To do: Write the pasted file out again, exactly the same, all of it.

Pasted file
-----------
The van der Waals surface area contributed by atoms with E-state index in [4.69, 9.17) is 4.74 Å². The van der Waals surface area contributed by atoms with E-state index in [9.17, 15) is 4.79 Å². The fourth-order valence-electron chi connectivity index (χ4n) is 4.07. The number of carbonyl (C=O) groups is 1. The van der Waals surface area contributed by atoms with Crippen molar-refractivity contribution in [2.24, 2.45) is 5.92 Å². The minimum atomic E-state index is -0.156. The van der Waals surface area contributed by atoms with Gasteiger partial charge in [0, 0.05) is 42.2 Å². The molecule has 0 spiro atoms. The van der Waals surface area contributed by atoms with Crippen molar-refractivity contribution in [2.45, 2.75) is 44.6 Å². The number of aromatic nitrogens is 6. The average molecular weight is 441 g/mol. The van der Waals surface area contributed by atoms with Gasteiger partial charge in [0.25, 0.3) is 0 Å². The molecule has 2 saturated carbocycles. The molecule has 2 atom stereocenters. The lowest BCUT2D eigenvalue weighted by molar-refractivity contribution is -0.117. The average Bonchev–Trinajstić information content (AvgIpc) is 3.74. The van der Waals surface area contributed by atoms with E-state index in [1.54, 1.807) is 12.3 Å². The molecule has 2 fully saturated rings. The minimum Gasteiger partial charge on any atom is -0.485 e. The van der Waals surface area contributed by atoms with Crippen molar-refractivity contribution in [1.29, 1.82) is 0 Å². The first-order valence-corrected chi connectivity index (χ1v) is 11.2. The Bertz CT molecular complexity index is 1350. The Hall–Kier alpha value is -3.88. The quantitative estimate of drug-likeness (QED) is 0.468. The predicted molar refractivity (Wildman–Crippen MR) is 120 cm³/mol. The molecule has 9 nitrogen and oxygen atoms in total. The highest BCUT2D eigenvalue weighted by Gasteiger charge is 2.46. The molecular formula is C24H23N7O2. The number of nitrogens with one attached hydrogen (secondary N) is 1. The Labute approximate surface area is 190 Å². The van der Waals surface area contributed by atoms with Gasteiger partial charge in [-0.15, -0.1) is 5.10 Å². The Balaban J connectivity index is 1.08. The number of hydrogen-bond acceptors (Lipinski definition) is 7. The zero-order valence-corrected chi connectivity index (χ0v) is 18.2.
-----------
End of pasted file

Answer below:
The van der Waals surface area contributed by atoms with E-state index in [4.69, 9.17) is 4.74 Å². The van der Waals surface area contributed by atoms with E-state index in [9.17, 15) is 4.79 Å². The fourth-order valence-electron chi connectivity index (χ4n) is 4.07. The number of carbonyl (C=O) groups is 1. The van der Waals surface area contributed by atoms with Crippen molar-refractivity contribution in [2.24, 2.45) is 5.92 Å². The minimum atomic E-state index is -0.156. The van der Waals surface area contributed by atoms with Gasteiger partial charge in [0, 0.05) is 42.2 Å². The molecule has 0 spiro atoms. The van der Waals surface area contributed by atoms with Crippen molar-refractivity contribution in [2.45, 2.75) is 44.6 Å². The number of aromatic nitrogens is 6. The average molecular weight is 441 g/mol. The van der Waals surface area contributed by atoms with Gasteiger partial charge in [0.25, 0.3) is 0 Å². The molecule has 2 saturated carbocycles. The molecule has 2 atom stereocenters. The lowest BCUT2D eigenvalue weighted by molar-refractivity contribution is -0.117. The average Bonchev–Trinajstić information content (AvgIpc) is 3.74. The van der Waals surface area contributed by atoms with E-state index in [1.54, 1.807) is 12.3 Å². The molecule has 2 fully saturated rings. The minimum Gasteiger partial charge on any atom is -0.485 e. The van der Waals surface area contributed by atoms with Crippen molar-refractivity contribution in [1.29, 1.82) is 0 Å². The first-order valence-corrected chi connectivity index (χ1v) is 11.2. The Bertz CT molecular complexity index is 1350. The Hall–Kier alpha value is -3.88. The quantitative estimate of drug-likeness (QED) is 0.468. The predicted molar refractivity (Wildman–Crippen MR) is 120 cm³/mol. The molecule has 9 nitrogen and oxygen atoms in total. The highest BCUT2D eigenvalue weighted by Gasteiger charge is 2.46. The molecular formula is C24H23N7O2. The number of nitrogens with one attached hydrogen (secondary N) is 1. The Labute approximate surface area is 190 Å². The van der Waals surface area contributed by atoms with Gasteiger partial charge in [-0.15, -0.1) is 5.10 Å². The Balaban J connectivity index is 1.08. The number of hydrogen-bond acceptors (Lipinski definition) is 7. The zero-order valence-corrected chi connectivity index (χ0v) is 18.2.